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We were asked to rebrand Belgian-based “Dorst” into a more culturally relevant and impactful brand. The brand had previously functioned as a B2B brand focused on convenience and efficiency with a high-quality pre-batched cocktail-on-tap solution sold directly to bars or events. However, the company was in a growth stage, expanding production, hiring more employees and creating new products that opened up new D2C and retail audiences.

For the new name we felt strongly that we needed to go ‘feeling first’ - and find a name that focused on a more emotional and conceptual space. Initially, we explored ‘every drink is a journey’ as a basis for the new brand - however, this felt limiting, and instead of focusing on the drinks themselves, we decided to rather explore names that brought to life their brand benefits - namely convenience & ease of use. We wanted a name that captured the effortlessness that their product brings to any occasion - and thus, Weekend Drinks was born.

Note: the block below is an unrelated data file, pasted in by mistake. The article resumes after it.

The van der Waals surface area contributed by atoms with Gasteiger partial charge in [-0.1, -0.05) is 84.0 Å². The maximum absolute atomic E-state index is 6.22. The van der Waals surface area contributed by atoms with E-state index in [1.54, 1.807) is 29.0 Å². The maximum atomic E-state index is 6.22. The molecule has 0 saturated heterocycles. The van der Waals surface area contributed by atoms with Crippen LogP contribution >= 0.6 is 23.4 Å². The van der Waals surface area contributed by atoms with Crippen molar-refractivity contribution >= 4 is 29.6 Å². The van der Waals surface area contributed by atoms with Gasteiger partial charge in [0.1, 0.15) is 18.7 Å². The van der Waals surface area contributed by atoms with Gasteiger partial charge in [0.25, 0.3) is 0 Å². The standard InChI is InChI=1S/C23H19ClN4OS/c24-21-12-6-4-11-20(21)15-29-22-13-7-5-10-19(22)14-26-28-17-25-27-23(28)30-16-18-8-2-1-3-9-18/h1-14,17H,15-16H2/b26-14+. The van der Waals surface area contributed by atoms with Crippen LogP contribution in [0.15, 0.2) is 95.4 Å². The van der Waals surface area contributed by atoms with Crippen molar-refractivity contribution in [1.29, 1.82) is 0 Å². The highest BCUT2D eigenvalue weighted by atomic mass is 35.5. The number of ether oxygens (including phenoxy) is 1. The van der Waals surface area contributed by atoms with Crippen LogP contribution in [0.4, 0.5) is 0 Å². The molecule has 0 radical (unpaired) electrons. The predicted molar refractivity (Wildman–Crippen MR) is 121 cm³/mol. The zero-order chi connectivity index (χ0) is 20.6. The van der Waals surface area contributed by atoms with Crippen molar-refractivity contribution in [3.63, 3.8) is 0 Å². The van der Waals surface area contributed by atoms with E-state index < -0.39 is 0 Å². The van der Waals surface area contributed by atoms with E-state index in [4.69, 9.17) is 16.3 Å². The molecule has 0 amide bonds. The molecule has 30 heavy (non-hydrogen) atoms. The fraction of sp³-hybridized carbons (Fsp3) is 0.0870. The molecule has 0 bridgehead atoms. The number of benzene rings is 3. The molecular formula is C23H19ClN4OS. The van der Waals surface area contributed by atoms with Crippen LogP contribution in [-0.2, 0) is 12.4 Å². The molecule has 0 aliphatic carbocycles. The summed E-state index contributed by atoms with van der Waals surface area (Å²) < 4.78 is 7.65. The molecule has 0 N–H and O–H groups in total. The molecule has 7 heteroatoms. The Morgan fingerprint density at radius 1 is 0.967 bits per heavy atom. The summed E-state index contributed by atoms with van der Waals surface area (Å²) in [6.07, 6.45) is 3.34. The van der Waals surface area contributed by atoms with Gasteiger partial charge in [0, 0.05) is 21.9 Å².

This name was supported by a succinct descriptor of "Bar quality drinks, ready to serve". Here we spotlight the artisanal touch (indicated by 'bar quality,' signifying professional-grade craftsmanship even in non-professional settings), the effortless 'ready to serve' convenience, and the potential for expansion beyond cocktails into a broader drinks category.

The design direction was based on the juxtaposition of the weekday vs the weekend. Weekdays = mundane, structured & rigid. Weekend = easy-going, carefree, effortless. Imagine a bar napkin had a baby with a Google calendar and you’re in the right zone. We created a graphic system that together with the font Highway VAR - 6 by Otherwhere Collective visualised a very structural, rigid and strict system of lines and copy - directly referencing the efficient and mundane approach of calendars and planners. To complement this we created a custom handwritten font - Weekend By Hand - that mimics scribbles and doodles - which balances out the rigidity of the design system. The Weekend By Hand font includes glyphs for 3 language sets, with 7 variables per character.

For colour, we used black type & lines with white and off-white shades for materials and surfaces as our foundation. We are then able to update colour choices based on the tones of the drinks or to bring necessary attention.

We also needed to overcome the quality perceptions of pre-batched cocktails - so we knew photography was going to play a key role. We wanted to make sure the bar quality nature of the drinks was brought to the foreground with photography as high-quality as the product. For this we partnered with Harel+Ocante (previously Studio Paris Se Quema) to create some of the most delicious-looking drink photography we’ve ever seen.